Will Right-Wing Populist Party AFD Make Major Splash in German Politics?
A recent set of polls showed that Germany’s right-wing populist party Alternative für Deutschland (Alternative for Germany or AFD) is now in the top 3 most influential parties in the nation.
According to figures from 8 prominent polling organizations in Germany, AFD is currently grabbing 15% to 17% of the vote, putting it as the third strongest party in Germany. That said, data from the Insa polling institute also demonstrates that the party has considerable room for growth.
The Insa poll demonstrated that an additional 10% of voters indicated their willingness to vote for the AFD. Remix News reported that that is apparently a 2% increase from the previous poll. Should the AFD reach its full potential, it could attain 26.5% of the vote.
Similarly, in a poll published by YouGov, AFD finds itself in second place in terms of party strength in Germany. Per the poll’s results, 17% of voters would pull the lever for the AFD. The Christian Democratic Union (CDU) is the strongest party in Germany, enjoying 31% of support from voters.
AFD was founded in 2013 and has been the most prominent voice of Euroscepticism and immigration restriction in German politics. Despite being labeled as “fascist” or “neo-Nazi” by its critics in the corporate media, AFD’s policies are in line with many right-wing populist parties that have gained prominence across Europe in recent decades such as Italy’s La Liga and France’s National Front party.
AFD still has significant room for growth given the multitude of problems Germany is currently facing. It’s no secret that Germany is faced with daunting crises on economic and migratory fronts. According to the Insa poll, 34% of voters labeled themselves as “angry citizens” and among AFD supporters, 70% describe themselves in such a manner.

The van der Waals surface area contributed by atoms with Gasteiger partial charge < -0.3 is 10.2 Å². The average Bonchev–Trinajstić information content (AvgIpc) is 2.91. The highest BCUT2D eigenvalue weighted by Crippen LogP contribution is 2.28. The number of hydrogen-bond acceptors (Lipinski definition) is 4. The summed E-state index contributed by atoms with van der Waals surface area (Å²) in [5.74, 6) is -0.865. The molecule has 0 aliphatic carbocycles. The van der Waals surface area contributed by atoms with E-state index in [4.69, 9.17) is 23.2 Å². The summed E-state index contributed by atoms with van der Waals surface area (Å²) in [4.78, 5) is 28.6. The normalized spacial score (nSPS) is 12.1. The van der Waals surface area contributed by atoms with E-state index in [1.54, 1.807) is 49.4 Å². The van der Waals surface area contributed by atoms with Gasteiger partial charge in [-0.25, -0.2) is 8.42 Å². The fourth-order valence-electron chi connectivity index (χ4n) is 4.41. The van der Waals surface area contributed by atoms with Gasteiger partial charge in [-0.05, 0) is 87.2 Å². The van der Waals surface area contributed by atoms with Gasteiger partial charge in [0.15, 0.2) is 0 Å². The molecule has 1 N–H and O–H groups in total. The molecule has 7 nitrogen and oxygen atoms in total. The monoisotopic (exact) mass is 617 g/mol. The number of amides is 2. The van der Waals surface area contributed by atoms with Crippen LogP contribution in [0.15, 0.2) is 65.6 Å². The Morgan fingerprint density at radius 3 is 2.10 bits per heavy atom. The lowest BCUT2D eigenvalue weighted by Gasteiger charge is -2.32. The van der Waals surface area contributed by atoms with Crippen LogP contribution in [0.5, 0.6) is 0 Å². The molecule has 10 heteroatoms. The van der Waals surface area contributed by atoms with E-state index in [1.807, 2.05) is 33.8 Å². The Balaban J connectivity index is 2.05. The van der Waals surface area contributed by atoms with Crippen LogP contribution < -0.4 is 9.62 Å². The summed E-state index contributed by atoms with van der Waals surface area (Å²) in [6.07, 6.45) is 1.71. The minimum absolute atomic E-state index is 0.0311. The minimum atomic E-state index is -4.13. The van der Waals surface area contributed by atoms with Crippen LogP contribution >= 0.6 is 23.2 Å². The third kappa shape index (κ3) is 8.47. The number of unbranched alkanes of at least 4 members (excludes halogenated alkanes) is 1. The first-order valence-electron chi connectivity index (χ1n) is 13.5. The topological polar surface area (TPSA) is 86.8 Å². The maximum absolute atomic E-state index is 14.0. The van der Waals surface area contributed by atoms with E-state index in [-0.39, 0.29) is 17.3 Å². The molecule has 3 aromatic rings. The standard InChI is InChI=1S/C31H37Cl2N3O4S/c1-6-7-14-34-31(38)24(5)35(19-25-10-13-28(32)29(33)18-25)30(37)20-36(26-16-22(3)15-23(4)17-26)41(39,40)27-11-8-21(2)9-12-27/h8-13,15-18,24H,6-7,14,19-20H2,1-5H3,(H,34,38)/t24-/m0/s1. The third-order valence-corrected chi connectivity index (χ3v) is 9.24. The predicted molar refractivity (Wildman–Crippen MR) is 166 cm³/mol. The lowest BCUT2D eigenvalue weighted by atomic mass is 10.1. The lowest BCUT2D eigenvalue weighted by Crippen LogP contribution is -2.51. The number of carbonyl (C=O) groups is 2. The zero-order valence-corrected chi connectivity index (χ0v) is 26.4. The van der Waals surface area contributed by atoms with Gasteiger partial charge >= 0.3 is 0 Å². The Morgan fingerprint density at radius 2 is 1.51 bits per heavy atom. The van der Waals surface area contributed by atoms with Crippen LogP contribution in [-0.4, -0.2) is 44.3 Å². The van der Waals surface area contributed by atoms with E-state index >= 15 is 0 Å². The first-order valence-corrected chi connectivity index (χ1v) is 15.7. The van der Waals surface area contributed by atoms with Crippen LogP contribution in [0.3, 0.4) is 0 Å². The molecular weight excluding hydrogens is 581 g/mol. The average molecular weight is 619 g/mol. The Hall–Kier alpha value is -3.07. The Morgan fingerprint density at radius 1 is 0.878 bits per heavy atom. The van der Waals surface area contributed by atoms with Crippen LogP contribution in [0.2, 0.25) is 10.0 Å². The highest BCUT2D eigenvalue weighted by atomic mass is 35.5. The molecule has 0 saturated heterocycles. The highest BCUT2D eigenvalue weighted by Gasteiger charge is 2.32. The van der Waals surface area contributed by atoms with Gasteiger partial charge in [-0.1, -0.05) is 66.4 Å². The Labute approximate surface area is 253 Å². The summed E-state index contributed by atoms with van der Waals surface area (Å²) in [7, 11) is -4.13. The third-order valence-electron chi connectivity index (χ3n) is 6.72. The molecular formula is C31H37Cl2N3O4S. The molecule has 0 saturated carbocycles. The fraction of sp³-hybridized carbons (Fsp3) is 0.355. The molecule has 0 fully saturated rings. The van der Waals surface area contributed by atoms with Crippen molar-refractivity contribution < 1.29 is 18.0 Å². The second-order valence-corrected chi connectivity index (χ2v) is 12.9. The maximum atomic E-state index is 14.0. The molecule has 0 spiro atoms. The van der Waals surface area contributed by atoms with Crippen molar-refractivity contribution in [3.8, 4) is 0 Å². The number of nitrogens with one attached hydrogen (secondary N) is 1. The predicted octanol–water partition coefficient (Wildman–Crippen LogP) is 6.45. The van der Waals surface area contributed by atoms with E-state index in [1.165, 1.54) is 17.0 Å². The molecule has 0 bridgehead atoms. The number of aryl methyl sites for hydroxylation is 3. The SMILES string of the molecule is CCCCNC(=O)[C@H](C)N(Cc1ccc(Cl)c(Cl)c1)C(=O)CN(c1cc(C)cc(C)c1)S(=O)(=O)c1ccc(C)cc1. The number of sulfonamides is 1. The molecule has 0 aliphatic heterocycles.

“The AfD is currently catching those sections of society for whom the Union does not distinguish itself clearly enough from the traffic light coalition,” observed Hermann Binkert, the managing director at Insa.
Migration continues being a divisive issue in Germany. This group of disaffected voters has an axe to grind with the German government’s immigration policies. Under these lax policies, roughly 1.5 million migrants arrived in 2022.
This group was particularly infuriated by Germany’s migration policy, which has seen only swelled in recent years. In 2023, the German government is projected to spend €36 billion on migrants. In the first three months of the current year, north of 160,000 migrants have arrived in Germany. The AFD is firmly opposed to the German ruling class’s mass migration policies.
On top of that, the majority of Germans are largely opposed to a plan to ban oil and gas heating. Some experts project that such a ban could cost Germans €9 billion annually until 2028. On foreign policy, the AFD maintains a relatively realist set of foreign policy positions. For example, Tino Chrupalla, AFD’s leader in the German parliament (Bundestag), published a post on Facebook on April 12, 2023 where he stood against efforts to have Germany’s economy decoupled from China and Russia.
“Should we really not only cut ourselves off from Russia’s raw materials but also from China’s high technology? These value-driven policies are against the interests of our citizens,” Chrupalla posted. “We must follow interests-driven policies and trade freely and peacefully with the whole world.” The AFD parliamentary leader also endorsed China’s efforts to bring an end to the Russo-Ukrainian conflict.
“Inflation, coronavirus measures and Ukraine policy are also fostering an anti-establishment mood among dissatisfied voters. Many of them assume they can anger the establishment the most with a vote for the AfD,” continued Binkert.
All things considered, an AFD victory at the polls will drastically change German politics. Instead of functioning as another NATO satrapy that toes the Atlanticist line, Germany could perhaps follow in the footsteps of Hungary, a country that employs a multi-vector foreign policy of courting all prominent actors in the West and Eurasia.
However, due to the European Union’s universalist mindset, it’s unlikely that the AFD will make overnight progress. One can expect the German political establishment, with help from Brussels and Washington, to clamp down on any AFD-led efforts to shake up politics in Germany.
When it comes to disruptive politics in the West, populist parties can always expect to face all sorts of censorship, foreign interference campaigns against them, and even state suppression of their political activity. That’s how the cookie crumbles in the increasingly woke civilizational space that is the Collective West.
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